England, Australia, And India Are In Talks To Launch A Women’s Champions League. Following the phenomenal success of the inaugural Women’s Premier League (WPL), Australia, India, and England are in advanced talks to launch a cricket Women’s Champions League as early as next year.
Cricket Australia’s chief executive and chair, Nick Hockley and Mike Baird, have been discussing the notion with their counterparts at the BCCI and the ECB in recent weeks, including discussions surrounding the Lord’s Ashes Test and the World Test Championship (WTC) final at the Oval.
Discussions On Women’s Premier League
When contacted by “The Age”, a CA representative confirmed that conversations were underway but declined to disclose any further details.
More debate centered on the ICC’s annual conference last week in South Africa. When member nations accepted a plan to grant the BCCI up to 38% of earnings from the recently concluded $US3 billion ($4.35 billion) sale of rights to international events.
This is nearly double the 22% India received under the last distribution deal, which was ratified in 2017. T20 franchise competitions now have stronger rules, such as requiring at least seven local players in each side.
Cricket Australia chairman Mike Baird, is due to join the ICC’s powerful financial and commercial affairs committee. Pitting him against the BCCI’s strong secretary Jay Shah on the fundamental issues of cricket economics.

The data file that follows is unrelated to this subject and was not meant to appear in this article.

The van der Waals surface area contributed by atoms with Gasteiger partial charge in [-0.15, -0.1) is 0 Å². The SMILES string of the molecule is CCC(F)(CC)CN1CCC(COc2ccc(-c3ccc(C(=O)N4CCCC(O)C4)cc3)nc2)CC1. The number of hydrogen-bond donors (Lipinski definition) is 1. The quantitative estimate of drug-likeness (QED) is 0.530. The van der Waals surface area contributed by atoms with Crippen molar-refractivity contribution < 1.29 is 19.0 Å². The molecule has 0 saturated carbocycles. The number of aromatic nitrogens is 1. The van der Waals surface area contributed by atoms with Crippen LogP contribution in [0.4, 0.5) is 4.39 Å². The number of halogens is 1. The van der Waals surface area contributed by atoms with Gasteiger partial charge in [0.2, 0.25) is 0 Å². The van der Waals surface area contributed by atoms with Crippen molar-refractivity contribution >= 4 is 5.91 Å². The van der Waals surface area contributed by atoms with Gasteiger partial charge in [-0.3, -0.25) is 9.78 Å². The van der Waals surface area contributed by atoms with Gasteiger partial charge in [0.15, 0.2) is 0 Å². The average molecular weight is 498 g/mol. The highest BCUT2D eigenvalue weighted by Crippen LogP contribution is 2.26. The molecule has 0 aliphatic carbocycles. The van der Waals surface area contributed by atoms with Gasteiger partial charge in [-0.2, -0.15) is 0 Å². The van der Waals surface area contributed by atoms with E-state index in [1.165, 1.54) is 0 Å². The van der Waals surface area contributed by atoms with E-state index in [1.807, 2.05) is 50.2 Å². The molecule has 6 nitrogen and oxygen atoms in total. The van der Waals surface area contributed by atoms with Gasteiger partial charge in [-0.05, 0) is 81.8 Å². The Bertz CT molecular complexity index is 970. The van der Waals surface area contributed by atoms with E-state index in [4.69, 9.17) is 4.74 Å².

Growth Of Women’s Cricket
The Women’s Premier League (WPL)’s spectacle has been a crucial engine for the Champions League idea. With enormous crowds and substantial TV viewers after the BCCI sold rights to the game to Viacom18 for $US116.5 million ($169 million) over five years.
It would be a far more momentous breakthrough for the game than the declaration at the end of the Durban summit of equal prize money for men’s and women’s World Cups. Unlike in tennis or golf, contracts and match fees are the lifeblood of a cricketer’s career, and they would skyrocket if the Champions League was a success.
The league’s establishment, with broadcast rights money split among the countries involved, would be similar to the attempt to establish a men’s T20 Champions League when the IPL was started in 2008. This time, a women’s Champions League is viewed as the obvious next step in capitalising on the strength of the WPL, WBBL, and Hundred competitions in England.
The past two women’s T20 World Cups have also featured large audiences and excellent cricket. The first one was held in Australia in 2020 just before COVID-19 broke out, and the second one was held in South Africa earlier this year, when Australia once again won in a close match against the hosts.
There is a desire to start the event in a targeted way and expand from there, while it is likely that the tournament may also feature clubs from other leagues, such as the Caribbean Premier League. The venues would change, and the host nation would keep all match proceeds from ticket sales and corporate hospitality. Alyssa Healy, the captain of Australia, has spoken out in favour of greater funding for women’s sport development in more countries.